The National Institute for Health and Care Excellence (NICE) has issued full guidance to the NHS in England, Wales, Scotland and Northern Ireland on Implantation of a duodenal-jejunal bypass liner for managing type 2 diabetes, in March 2015.
January 2018: The device used in this procedure (EndoBarrier) no longer has a current CE mark. The CE mark is necessary for medical devices to be marketed in the European Union. A non CE marked device can only be used in the context of clinical investigations with MHRA and research ethical approval.
Type 2 diabetes is caused by insulin resistance with or without inadequate pancreatic insulin secretion. It is most commonly seen in people with obesity or who are overweight. Presenting symptoms include polyuria, polydipsia, and fatigue. Type 2 diabetes is commonly associated with raised blood pressure, abnormal blood lipid levels and a tendency to atherosclerosis. This combination is often described as the ‘metabolic syndrome’, which is associated with fatty liver and abdominal adiposity (increased waist circumference).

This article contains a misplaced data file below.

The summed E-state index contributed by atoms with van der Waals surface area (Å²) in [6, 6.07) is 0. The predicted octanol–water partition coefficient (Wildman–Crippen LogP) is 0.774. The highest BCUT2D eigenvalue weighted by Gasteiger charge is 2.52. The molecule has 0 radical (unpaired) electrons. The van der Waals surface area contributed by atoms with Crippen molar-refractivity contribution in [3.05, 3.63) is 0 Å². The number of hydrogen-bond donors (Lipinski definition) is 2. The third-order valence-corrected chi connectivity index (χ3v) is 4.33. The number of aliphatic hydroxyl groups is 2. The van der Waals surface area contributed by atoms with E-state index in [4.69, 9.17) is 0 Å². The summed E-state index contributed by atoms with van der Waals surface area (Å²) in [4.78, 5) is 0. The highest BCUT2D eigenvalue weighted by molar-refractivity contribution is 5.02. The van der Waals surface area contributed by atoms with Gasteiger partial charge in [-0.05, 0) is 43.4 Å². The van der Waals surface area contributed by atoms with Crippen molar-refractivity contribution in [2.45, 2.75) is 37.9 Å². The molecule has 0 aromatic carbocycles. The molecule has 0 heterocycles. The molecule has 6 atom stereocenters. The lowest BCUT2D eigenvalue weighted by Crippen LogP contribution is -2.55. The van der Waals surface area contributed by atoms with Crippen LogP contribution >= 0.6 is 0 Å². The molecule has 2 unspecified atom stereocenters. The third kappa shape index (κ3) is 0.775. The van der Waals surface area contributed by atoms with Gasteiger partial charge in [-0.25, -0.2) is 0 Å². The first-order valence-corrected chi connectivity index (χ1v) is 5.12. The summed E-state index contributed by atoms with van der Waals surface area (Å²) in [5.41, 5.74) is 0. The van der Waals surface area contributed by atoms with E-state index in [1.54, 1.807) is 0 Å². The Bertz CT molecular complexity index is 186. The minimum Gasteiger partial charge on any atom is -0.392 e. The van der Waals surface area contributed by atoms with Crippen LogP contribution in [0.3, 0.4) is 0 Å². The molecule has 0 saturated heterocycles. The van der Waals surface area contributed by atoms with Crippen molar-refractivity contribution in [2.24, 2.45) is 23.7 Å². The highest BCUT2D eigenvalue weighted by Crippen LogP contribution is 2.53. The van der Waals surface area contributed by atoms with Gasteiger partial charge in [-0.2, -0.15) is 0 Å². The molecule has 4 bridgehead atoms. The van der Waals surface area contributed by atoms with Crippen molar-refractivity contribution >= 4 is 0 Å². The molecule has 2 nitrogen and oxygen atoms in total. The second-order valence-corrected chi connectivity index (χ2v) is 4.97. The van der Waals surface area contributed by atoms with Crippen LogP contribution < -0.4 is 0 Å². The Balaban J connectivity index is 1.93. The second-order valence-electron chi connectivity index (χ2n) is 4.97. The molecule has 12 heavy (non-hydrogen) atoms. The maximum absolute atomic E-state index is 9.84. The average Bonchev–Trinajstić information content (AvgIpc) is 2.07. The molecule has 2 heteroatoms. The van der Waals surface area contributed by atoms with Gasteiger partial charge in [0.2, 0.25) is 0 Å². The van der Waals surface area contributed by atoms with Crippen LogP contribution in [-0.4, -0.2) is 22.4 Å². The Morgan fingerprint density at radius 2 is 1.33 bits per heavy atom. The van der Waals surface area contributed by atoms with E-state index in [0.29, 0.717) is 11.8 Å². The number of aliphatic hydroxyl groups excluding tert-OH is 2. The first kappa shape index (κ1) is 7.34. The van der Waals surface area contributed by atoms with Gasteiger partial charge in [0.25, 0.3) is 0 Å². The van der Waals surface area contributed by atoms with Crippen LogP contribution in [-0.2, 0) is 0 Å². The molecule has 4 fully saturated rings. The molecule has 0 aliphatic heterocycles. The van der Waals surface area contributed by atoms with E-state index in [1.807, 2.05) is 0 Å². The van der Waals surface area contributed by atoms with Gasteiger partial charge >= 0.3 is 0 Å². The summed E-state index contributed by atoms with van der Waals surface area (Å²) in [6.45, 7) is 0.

Type 2 diabetes is managed by lifestyle and dietary changes, exercise or antidiabetic drugs (as recommended in NICE’s guideline on type 2 diabetes). If blood glucose levels remain poorly controlled, subcutaneous insulin injections may be needed.
This guidance represents the view of NICE, arrived at after careful consideration of the evidence available. When exercising their judgement, healthcare professionals are expected to take this guidance fully into account. However, the guidance does not override the individual responsibility of healthcare professionals to make decisions appropriate to the circumstances of the individual patient, in consultation with the patient and/or guardian or carer.
Commissioners and/or providers have a responsibility to implement the guidance, in their local context, in light of their duties to have due regard to the need to eliminate unlawful discrimination, advance equality of opportunity, and foster good relations. Nothing in this guidance should be interpreted in a way that would be inconsistent with compliance with those duties.
Commissioners and providers have a responsibility to promote an environmentally sustainable health and care system and should assess and reduce the environmental impact of implementing NICE recommendations wherever possible.